Sir Keir Starmer has attacked the national culture of ‘witch hunting’ that follows child protection tragedies and is, he warned, harming social work.
Speaking to a packed crowd of social workers at Community Care Live, the former head of the Crown Prosecution Service criticised the national culture that blames public servants for child protection tragedies, allowing society to absolve itself of responsibility.
“To my mind, I see not individual failings, but something more profound,” the former director of public prosecutions told social work delegates. “By going after individuals, we let ourselves off.”
Starmer warned this allows society to believe that ‘better’ individuals in safeguarding roles would have prevented the problems in high profile cases, such as the recent Rotherham and Rochdale child sexual exploitation scandals.
He used his speech to argue for the mandatory reporting of child abuse, with the duty to do this being backed up by statute. This would have to complement safeguarding and not cut across it, he said.
Starmer also described “fundamental” problems in the ways that police and prosecutors deal with child victims of abuse, and called the fact that the vast majority of abuse victims do not come forward, “a real indictment of our system”.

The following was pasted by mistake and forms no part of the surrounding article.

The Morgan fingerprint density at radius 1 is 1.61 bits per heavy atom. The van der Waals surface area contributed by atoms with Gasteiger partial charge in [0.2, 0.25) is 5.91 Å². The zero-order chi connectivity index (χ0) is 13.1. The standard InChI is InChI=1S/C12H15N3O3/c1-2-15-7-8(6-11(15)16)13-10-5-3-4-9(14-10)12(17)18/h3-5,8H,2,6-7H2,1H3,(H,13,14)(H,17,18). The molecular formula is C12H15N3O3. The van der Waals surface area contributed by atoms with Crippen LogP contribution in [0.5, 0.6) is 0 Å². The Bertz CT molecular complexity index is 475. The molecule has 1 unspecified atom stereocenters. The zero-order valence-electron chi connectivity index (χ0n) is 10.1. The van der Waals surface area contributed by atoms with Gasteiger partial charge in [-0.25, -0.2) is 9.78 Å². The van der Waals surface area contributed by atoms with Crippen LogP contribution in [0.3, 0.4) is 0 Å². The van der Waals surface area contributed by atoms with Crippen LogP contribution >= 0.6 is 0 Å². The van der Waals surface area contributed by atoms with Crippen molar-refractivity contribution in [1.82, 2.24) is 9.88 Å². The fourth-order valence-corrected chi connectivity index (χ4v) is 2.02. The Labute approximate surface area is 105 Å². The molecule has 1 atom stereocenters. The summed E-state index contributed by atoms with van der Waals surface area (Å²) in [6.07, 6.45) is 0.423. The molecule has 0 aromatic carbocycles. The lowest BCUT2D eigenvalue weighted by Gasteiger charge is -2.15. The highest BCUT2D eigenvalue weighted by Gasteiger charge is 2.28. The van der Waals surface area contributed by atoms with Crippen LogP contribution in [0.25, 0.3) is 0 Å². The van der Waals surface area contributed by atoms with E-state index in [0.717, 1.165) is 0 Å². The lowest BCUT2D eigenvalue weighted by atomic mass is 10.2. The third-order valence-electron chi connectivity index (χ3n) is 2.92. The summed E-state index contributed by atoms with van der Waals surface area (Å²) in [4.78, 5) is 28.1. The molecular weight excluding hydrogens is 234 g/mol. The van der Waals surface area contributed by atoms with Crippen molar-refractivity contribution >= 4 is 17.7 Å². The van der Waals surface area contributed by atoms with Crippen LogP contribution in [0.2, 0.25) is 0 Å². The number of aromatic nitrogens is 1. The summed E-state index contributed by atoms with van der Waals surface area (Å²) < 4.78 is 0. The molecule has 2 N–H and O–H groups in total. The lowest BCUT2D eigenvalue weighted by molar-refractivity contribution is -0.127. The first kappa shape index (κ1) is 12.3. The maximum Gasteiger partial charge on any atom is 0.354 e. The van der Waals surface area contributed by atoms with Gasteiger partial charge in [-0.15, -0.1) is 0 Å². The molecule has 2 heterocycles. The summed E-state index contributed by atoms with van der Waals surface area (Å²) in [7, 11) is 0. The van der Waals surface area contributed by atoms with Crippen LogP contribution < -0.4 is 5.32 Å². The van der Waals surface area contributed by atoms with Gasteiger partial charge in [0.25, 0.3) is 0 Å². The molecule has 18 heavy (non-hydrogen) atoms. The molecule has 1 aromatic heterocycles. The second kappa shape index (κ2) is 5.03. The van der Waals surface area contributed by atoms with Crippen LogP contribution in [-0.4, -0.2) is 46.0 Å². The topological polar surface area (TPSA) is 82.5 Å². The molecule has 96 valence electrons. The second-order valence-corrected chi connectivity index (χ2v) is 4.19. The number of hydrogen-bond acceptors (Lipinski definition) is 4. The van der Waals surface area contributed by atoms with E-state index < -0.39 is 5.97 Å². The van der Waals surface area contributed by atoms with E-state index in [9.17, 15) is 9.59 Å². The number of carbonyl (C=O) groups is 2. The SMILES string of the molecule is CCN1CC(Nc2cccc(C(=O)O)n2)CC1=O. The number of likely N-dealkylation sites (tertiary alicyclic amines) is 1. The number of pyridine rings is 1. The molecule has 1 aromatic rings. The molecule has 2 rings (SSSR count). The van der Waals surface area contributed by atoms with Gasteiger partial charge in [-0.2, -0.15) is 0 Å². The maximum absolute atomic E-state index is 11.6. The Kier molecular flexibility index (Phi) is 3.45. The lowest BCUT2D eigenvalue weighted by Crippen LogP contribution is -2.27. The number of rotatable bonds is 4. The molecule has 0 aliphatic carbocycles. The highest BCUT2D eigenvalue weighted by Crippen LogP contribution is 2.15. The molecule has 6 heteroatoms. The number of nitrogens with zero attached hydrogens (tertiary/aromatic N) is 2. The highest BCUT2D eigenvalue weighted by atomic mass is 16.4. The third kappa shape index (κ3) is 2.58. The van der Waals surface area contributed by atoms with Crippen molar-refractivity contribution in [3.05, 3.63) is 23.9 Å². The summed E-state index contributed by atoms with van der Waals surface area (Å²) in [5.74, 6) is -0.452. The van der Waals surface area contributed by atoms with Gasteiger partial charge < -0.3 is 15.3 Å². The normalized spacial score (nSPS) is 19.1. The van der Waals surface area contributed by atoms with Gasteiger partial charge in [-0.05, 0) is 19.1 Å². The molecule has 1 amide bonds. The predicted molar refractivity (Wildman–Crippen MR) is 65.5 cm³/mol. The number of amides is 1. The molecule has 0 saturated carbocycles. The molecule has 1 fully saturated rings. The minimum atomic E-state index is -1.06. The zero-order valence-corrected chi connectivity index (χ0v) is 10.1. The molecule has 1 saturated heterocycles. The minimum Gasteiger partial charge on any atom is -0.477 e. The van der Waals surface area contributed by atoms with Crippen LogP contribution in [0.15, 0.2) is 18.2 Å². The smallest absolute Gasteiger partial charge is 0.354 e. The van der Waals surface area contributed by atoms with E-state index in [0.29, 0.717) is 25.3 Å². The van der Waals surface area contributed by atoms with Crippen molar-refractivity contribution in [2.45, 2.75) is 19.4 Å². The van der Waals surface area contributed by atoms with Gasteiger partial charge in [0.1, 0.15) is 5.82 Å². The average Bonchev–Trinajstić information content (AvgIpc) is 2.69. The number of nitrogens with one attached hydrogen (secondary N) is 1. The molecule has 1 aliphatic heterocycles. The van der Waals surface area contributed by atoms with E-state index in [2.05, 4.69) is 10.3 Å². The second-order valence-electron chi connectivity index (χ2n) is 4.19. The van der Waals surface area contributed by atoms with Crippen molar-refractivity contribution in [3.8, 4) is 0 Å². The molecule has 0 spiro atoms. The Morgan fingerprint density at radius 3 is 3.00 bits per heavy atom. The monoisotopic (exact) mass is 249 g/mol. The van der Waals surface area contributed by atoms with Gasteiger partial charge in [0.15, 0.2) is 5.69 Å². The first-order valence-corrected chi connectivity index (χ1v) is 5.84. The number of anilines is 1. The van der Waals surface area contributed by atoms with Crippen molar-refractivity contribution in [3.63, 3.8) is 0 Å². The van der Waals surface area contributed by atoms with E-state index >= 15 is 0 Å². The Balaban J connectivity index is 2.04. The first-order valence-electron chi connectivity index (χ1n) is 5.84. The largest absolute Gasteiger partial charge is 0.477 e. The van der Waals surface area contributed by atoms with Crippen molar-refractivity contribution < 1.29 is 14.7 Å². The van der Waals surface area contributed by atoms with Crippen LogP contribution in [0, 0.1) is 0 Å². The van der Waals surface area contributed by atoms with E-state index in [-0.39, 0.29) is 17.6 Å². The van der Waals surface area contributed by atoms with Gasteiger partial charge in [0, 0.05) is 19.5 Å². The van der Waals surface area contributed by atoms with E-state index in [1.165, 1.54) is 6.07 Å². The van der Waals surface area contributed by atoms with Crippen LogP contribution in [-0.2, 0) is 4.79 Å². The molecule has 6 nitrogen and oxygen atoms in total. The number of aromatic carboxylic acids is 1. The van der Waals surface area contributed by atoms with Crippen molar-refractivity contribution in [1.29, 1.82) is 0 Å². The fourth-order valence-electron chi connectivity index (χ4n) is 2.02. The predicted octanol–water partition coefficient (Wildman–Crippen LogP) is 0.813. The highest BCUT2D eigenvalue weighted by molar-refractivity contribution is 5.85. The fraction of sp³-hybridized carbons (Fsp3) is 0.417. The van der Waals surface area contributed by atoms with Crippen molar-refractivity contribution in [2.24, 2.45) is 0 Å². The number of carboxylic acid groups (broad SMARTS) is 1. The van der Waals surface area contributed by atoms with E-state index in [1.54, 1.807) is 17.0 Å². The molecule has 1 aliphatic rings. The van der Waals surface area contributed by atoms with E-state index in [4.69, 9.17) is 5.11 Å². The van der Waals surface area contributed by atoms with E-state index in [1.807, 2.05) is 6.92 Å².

“I didn’t find police and prosecutors who didn’t care, they were ordinary men and women doing their jobs,” he said. “The problem was not a rogue prosecutor, but something far more fundamental.
“All police and prosecutors ask: Will the person be credible? Will the jury believe them?” Starmer said.
He described how police were trying to predict how the jury would react and establish whether a victim would “survive the journey” of court hearings and appearances.
He questioned how services can work better to “bridge” child victims or young people at risk into child protection services and expressed shock at the lack of provision for victims and services that have no quality assurance standards.
Starmer is currently working with the charity Kids Company on their campaign to reform the child protection system.